Development leaving no one behind

B Shurenchimeg
2021-12-26 17:04:05
Category: Society

In the countryside, the nomadic herders in the Khanui River valley have settled into their spring site before the boom of the first spring pasque flower and trees. The site instantly captures your eyes. The herders who settled across the steppe are chit chatting and exchanging news whenever they meet each other during livestock herding. Mr. B.Jambal whom we went to see, has been living along Khanui River in Erdenenemandal Soum, Arkhangai Province. He moves his livestock seasonally in search of new pastures.

For over ten years Mr. Jambal used to light candles to make light but now he has solar panels and uses electric lights in his five-wall ger. Outside of his ger, there is a satellite dish and a shiny solar panel. He is delighted to watch TV which is set up in the rear of his ger and listen to news as the harsh winter days are moving away and the spring is approaching with every day. 50-year-old Mr. B.Jambal was one of the herders who benefitted from the National 100,000 Solar Ger Electrification Program in the mid-2000s. 

He remembers “We lived like those in D.Natsagdorj’s poem “Son Of The Old World” when there was no electricity. As we did not have any TV and cell phones, we only heard news from our children who came to visit us from the city. To learn about the price of wool, I would head to the center of soum on my horse. Nowadays, we receive news not only about Mongolia but also the rest of the world through our radios and TVs. We debate about recent events with our neighbours and have  video calls with friends and family living far away.” Modern technology is saving time and labor, and herders are also part of it.


 Mr. B.Jambal has a big family with two sons and four daughters. His four oldest children have already reached adulthood and moved to the city. During livestock parturition, J.Dulmaa came to help her parents from Ulaanbaatar where she is studying.

She recalls, “When I was little, we didn’t have any electricity so it was difficult to do my homework at night. Herders have so much to do during the daytime and I had no choice but to study by candlelight at night. But we also had to buy candles from the soum center, so I always tried to save candles and finish my homework as soon as possible.” That is how the 100,000 Solar Ger Electrification Program paved the beginning of modern-age herders.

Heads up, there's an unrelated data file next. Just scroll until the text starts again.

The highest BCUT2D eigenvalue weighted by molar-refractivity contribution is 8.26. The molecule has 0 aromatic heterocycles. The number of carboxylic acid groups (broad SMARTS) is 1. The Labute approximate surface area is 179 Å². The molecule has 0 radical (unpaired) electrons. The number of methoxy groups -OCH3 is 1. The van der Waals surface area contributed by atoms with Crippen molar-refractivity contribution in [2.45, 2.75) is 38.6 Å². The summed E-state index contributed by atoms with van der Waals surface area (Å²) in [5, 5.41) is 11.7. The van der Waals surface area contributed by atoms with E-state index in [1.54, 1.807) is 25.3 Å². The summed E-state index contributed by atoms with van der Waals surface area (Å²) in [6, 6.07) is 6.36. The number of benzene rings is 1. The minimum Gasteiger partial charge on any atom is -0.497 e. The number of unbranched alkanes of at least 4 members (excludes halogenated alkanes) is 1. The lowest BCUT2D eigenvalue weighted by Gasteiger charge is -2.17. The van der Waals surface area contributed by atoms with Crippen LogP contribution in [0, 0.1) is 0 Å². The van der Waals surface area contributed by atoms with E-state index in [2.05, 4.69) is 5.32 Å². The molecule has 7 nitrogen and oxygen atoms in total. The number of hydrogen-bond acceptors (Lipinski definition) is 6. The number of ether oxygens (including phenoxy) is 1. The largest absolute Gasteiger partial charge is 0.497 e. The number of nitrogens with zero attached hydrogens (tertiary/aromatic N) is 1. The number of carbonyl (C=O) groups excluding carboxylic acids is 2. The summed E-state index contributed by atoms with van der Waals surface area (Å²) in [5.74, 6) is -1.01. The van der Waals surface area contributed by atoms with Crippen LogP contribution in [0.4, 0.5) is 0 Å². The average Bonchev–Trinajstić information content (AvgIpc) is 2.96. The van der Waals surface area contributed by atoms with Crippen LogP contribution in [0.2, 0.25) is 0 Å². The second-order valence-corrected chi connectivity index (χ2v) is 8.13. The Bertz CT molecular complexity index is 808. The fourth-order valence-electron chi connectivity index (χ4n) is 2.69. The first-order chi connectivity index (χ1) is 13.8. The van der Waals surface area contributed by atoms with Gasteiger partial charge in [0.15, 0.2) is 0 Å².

J.Gantulga is the youngest son of Mr. Jambal. He is a high-school student at a soum school and lives in the school dormitory with his eight-year-old cousin B. Purevee. In the spring, when the livestock parturition begins, the school children will be on their school holidays. During this holiday break, J.Gantulga also brought his cousin to his parents’ home. While he was telling his parents about his friends, school and the dormitory, B.Purvee came into the ger after fencing the calves and joined the conversation. “Our school has lots of books now”, – said B. Purevee. “I have read tons of books and got good grades at school. That is why I was selected as the best student and awarded with a gold medal and gift. What is more, I learned lots of folk stories.”

The conditions of dormitory life in the soum has improved significantly this year and elementary school children like B.Purvee now have access to books, study materials, and even toys. During the weekends or school holidays, children who are unable to go back to their homes would study, do their homework, make handmade crafts, and play games in the study room. Before enrolling in school, B.Purvee participated in the home-based school preparation program which his family believes largely contributed to him becoming one of the best students in his class. During our conversation, Mr. Jambal’s son Gantulga pointed out that these are the results of the World Bank projects for herders’ children’s education.

Livestock parturition season is a time when every herder family works day and night, burning the midnight oil. Owing to his dedication and hard work, Mr. Jambal was selected as the best herder of his soum last year. He said, “Herding provides lots of benefits for the family. It only gets tough during the harsh winter times or dry summers. In the winter of 2010, we lost over 500 heads of livestock and were left with around 200. Now we have over a thousand heads of livestock. However, we put quality of livestock above quantity. A few years ago, we started focusing on improving livestock genetics. As a result, the cashmere output from a single goat increased from 260 to 400 grams. This increase really improved our living.”

When Mr. Jambal wanted to learn more about the livestock insurance, he first received information from his children who live in the city. He then met with insurance company representatives in the soum center to receive more information. Based on this, he concluded that it would be wise to insure their goats which provide cashmere, the main source of their family income. This winter, the livestock loss at the soum level reached six percent so every herder received MNT 500,000 as insurance payment.